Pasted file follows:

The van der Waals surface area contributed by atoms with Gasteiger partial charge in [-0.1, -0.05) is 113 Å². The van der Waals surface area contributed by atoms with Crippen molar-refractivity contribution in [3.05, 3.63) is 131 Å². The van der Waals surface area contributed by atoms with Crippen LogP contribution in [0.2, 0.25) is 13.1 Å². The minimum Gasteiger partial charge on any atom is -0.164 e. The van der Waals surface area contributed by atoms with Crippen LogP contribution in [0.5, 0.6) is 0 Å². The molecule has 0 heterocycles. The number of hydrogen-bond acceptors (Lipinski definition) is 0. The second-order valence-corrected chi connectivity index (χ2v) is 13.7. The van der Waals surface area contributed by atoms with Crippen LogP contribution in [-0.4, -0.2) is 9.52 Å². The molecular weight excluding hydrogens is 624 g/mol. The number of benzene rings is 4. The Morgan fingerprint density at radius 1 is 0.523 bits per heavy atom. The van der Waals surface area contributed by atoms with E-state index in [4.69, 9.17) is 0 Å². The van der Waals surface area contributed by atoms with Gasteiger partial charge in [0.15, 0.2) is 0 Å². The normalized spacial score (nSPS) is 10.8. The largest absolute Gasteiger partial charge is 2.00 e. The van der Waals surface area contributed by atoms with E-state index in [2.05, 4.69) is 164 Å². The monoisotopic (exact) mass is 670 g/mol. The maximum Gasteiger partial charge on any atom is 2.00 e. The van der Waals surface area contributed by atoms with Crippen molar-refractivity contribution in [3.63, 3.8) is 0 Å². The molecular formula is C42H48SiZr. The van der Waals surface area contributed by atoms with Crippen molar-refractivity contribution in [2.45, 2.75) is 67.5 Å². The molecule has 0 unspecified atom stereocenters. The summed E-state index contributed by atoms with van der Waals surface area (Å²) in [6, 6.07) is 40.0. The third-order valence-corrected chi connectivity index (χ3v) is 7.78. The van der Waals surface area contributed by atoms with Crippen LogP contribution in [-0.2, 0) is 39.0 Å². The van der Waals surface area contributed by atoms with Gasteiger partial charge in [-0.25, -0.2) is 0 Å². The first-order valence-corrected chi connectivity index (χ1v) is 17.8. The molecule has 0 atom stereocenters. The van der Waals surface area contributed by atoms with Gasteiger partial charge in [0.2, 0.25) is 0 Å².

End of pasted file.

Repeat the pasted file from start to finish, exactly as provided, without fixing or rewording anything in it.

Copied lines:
The van der Waals surface area contributed by atoms with Gasteiger partial charge in [-0.1, -0.05) is 113 Å². The van der Waals surface area contributed by atoms with Crippen molar-refractivity contribution in [3.05, 3.63) is 131 Å². The van der Waals surface area contributed by atoms with Crippen LogP contribution in [0.2, 0.25) is 13.1 Å². The minimum Gasteiger partial charge on any atom is -0.164 e. The van der Waals surface area contributed by atoms with Crippen LogP contribution in [0.5, 0.6) is 0 Å². The molecule has 0 heterocycles. The number of hydrogen-bond acceptors (Lipinski definition) is 0. The second-order valence-corrected chi connectivity index (χ2v) is 13.7. The van der Waals surface area contributed by atoms with Crippen LogP contribution in [-0.4, -0.2) is 9.52 Å². The molecular weight excluding hydrogens is 624 g/mol. The number of benzene rings is 4. The Morgan fingerprint density at radius 1 is 0.523 bits per heavy atom. The van der Waals surface area contributed by atoms with E-state index in [4.69, 9.17) is 0 Å². The van der Waals surface area contributed by atoms with Gasteiger partial charge in [0.15, 0.2) is 0 Å². The normalized spacial score (nSPS) is 10.8. The largest absolute Gasteiger partial charge is 2.00 e. The van der Waals surface area contributed by atoms with E-state index in [2.05, 4.69) is 164 Å². The monoisotopic (exact) mass is 670 g/mol. The maximum Gasteiger partial charge on any atom is 2.00 e. The van der Waals surface area contributed by atoms with Crippen molar-refractivity contribution in [3.63, 3.8) is 0 Å². The molecular formula is C42H48SiZr. The van der Waals surface area contributed by atoms with Crippen molar-refractivity contribution in [2.45, 2.75) is 67.5 Å². The molecule has 0 unspecified atom stereocenters. The summed E-state index contributed by atoms with van der Waals surface area (Å²) in [6, 6.07) is 40.0. The third-order valence-corrected chi connectivity index (χ3v) is 7.78. The van der Waals surface area contributed by atoms with Crippen LogP contribution in [-0.2, 0) is 39.0 Å². The van der Waals surface area contributed by atoms with Gasteiger partial charge in [-0.25, -0.2) is 0 Å². The first-order valence-corrected chi connectivity index (χ1v) is 17.8. The molecule has 0 atom stereocenters. The van der Waals surface area contributed by atoms with Gasteiger partial charge in [0.2, 0.25) is 0 Å².